A new research program, launched by scientists at Atmospheric and Environmental Research (AER) alongside insurance, reinsurance and insurance-linked securities sector companies, aims to quantify any shifts in hazard patterns for severe thunderstorms, tornadoes and hail in the U.S.
The research, which involves meteorologists, actuaries and remote sensing scientists from AER alongside re/insurance industry thought-leaders, will involve an extensive historical analysis of severe thunderstorm wind, hail, and tornadoes. The output of this historical analysis will be used to determine whether those perils are exhibiting a different frequency or severity than in the past. The research team will also look at whether there is any evidence of local influences on severe thunderstorm occurrence within different parts of a city.
The research program aims to create new datasets and assess trends in the risk of these perils occurring due to climate change. The focus of the research will primarily be on tornadoes and hailstorms, given these perils high interest to both personal and commercial lines insurers across the U.S.
One of the companies involved in this research program is catastrophe bond focused ILS investments specialist Fermat Capital. John Seo, PhD, co-founder and managing principal at Fermat Capital Management, commented; “Despite the considerable efforts and resources applied by the insurance industry toward fundamental research into emerging risks, there has been and will always be significant gaps between the scientific community and the insurance industry. AER has the technical expertise, the industry knowledge and, just as important, the operating model to close such gaps.”
Fermat Capital’s involvement is encouraging to see as tornado, hail and severe thunderstorm risks are often included in multi-peril catastrophe bond transactions. Any improvement in the science and our understanding of these perils will assist in bringing more of these perils to the ILS market perhaps with new and improved modelling and structural features.
John Seo continued; “Our particular motivation for participating in AER’s Emerging Risk research program is to enable us to identify new risk transfer opportunities and expand the insurance-linked securities market beyond conventional risks in a responsible way.”
Of course such a research program has ramifications for the wider insurance and reinsurance markets, beyond purely cat bonds and ILS. A number of other key participants explained why they have engaged with AER on this project.
“Roof-related claims have been a focal point for personal lines insurers during the past five years,” said Benjamin Rhodes, vice president of Personal Lines Product Management at The Hanover Insurance Group. “The new data resources that AER will be creating will improve our understanding of how changes in weather patterns, population growth, and construction characteristics can impact risk.”
“Hail risk is of critical concern to the Canadian insurance market,” said Jean Roy, vice president of Rating and Classification at TD Insurance. “AER’s plan for original research in Canada, inclusive of cloud seeding influences, will inform how our insurance products need to evolve in hail-exposed parts of the country.”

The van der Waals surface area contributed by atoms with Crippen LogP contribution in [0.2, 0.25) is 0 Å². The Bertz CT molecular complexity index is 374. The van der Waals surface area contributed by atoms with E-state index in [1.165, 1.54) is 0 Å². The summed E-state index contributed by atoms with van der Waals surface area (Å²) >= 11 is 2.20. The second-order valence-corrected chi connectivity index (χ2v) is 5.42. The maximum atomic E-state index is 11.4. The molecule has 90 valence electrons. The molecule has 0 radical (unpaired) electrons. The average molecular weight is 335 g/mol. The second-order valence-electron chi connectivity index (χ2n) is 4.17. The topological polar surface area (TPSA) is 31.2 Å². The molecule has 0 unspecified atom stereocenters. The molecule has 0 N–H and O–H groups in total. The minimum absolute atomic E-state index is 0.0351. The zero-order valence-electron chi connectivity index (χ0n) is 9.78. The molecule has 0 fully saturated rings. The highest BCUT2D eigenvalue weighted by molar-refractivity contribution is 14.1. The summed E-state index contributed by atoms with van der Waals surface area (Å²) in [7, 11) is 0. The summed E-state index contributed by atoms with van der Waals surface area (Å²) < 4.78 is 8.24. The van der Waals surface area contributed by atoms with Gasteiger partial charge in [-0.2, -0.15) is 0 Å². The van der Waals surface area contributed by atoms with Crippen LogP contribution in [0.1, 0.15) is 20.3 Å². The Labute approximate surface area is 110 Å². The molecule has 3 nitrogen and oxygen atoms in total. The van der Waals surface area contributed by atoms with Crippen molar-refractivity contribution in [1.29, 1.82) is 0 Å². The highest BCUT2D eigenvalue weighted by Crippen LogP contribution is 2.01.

“Commercial and personal lines insurers and associated industries need better quantification of the changing landscape of tornado, wind, and hail risk,” said Julie Rochman, president and CEO of the Insurance Institute for Business & Home Safety (IBHS). “IBHS’s mission is to conduct objective, scientific research to promote effective actions that strengthen businesses and homes against severe storms, and AER’s research reinforces that objective by helping us understand the new normal, why these numbers are shifting and where they are trending.”
“AER’s research into the question of whether a changing climate is influencing severe thunderstorm risk is a welcome endeavor,” said Jayanta Guin, PhD, senior vice president at catastrophe modeling firm AIR Worldwide, a Verisk Analytics company. “I’m confident that the program’s findings will inform future generations of our U.S. and Canada severe thunderstorm models.”
“The supporters of the AER Emerging Risk research program share our strong belief that objective scientific research, when put specifically in the context of industry needs, can directly enhance business strategies,” said Kyle Beatty, senior vice president at AER. “Our focus on providing actionable data to our supporters on an ongoing basis, built off the foundation of original, peer‐reviewed research, is what makes this program uniquely valuable.”
“Through Verisk’s work with the North American insurance market, we have observed weather claim activity from a unique position, which has inspired us to dive into the related science at a rigorous level,” said Mark V. Anquillare, executive vice president and chief financial officer at Verisk Analytics. “The data and resulting insights gained from this research will shape the way product managers and actuaries measure and manage the risk from these hazards.”
AER aims for the output of these research programs, of which severe thunderstorms is the second after its first research program looked at the risks of power outages from solar storms and space weather, to be actionable data which insurers, reinsurers and the ILS market could put to work in their daily operations.
The output of this specific severe thunderstorm and tornado research could result in improved tornado risk models, a better understanding of the frequency of severe thunderstorms and the potential impacts. All of these factors will improve the view of risk for these perils which will have benefits across the ILS, catastrophe bond, collateralized and traditional reinsurance sectors.
Read more about the research program: Climate Change – Tornado and Hail.